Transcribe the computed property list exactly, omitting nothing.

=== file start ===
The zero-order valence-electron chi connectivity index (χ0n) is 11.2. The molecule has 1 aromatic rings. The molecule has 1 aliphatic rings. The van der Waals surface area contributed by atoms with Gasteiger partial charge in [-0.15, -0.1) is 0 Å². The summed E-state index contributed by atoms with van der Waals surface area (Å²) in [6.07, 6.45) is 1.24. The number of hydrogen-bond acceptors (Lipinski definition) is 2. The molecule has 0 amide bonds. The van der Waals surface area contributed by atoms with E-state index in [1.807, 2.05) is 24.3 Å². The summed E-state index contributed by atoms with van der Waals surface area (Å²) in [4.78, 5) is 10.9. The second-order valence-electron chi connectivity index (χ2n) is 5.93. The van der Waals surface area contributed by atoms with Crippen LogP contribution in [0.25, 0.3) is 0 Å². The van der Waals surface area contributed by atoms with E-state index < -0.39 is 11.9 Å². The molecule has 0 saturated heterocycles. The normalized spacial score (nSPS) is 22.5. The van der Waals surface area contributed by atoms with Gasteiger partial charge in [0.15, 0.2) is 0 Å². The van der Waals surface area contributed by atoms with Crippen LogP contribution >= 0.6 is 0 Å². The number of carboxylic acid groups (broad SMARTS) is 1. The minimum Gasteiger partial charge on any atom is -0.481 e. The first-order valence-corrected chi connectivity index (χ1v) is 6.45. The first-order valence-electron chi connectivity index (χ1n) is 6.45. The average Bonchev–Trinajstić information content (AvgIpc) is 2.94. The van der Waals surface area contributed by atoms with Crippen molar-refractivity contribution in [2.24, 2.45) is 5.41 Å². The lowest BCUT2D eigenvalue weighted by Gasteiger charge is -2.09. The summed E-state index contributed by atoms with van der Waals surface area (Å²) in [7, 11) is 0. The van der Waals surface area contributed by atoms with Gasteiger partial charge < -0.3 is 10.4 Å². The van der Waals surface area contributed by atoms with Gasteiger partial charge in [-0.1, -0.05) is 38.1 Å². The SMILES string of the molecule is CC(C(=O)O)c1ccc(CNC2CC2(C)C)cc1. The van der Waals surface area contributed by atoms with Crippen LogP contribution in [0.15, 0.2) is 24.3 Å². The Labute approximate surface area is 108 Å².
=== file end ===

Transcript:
The zero-order valence-electron chi connectivity index (χ0n) is 11.2. The molecule has 1 aromatic rings. The molecule has 1 aliphatic rings. The van der Waals surface area contributed by atoms with Gasteiger partial charge in [-0.15, -0.1) is 0 Å². The summed E-state index contributed by atoms with van der Waals surface area (Å²) in [6.07, 6.45) is 1.24. The number of hydrogen-bond acceptors (Lipinski definition) is 2. The molecule has 0 amide bonds. The van der Waals surface area contributed by atoms with E-state index in [1.807, 2.05) is 24.3 Å². The summed E-state index contributed by atoms with van der Waals surface area (Å²) in [4.78, 5) is 10.9. The second-order valence-electron chi connectivity index (χ2n) is 5.93. The van der Waals surface area contributed by atoms with Crippen LogP contribution in [0.25, 0.3) is 0 Å². The van der Waals surface area contributed by atoms with E-state index < -0.39 is 11.9 Å². The molecule has 0 saturated heterocycles. The normalized spacial score (nSPS) is 22.5. The van der Waals surface area contributed by atoms with Gasteiger partial charge in [0.15, 0.2) is 0 Å². The van der Waals surface area contributed by atoms with Crippen LogP contribution >= 0.6 is 0 Å². The number of carboxylic acid groups (broad SMARTS) is 1. The minimum Gasteiger partial charge on any atom is -0.481 e. The first-order valence-corrected chi connectivity index (χ1v) is 6.45. The first-order valence-electron chi connectivity index (χ1n) is 6.45. The average Bonchev–Trinajstić information content (AvgIpc) is 2.94. The van der Waals surface area contributed by atoms with Crippen molar-refractivity contribution in [2.24, 2.45) is 5.41 Å². The lowest BCUT2D eigenvalue weighted by Gasteiger charge is -2.09. The summed E-state index contributed by atoms with van der Waals surface area (Å²) in [7, 11) is 0. The van der Waals surface area contributed by atoms with Gasteiger partial charge < -0.3 is 10.4 Å². The van der Waals surface area contributed by atoms with Gasteiger partial charge in [-0.1, -0.05) is 38.1 Å². The SMILES string of the molecule is CC(C(=O)O)c1ccc(CNC2CC2(C)C)cc1. The van der Waals surface area contributed by atoms with Crippen LogP contribution in [0.15, 0.2) is 24.3 Å². The Labute approximate surface area is 108 Å².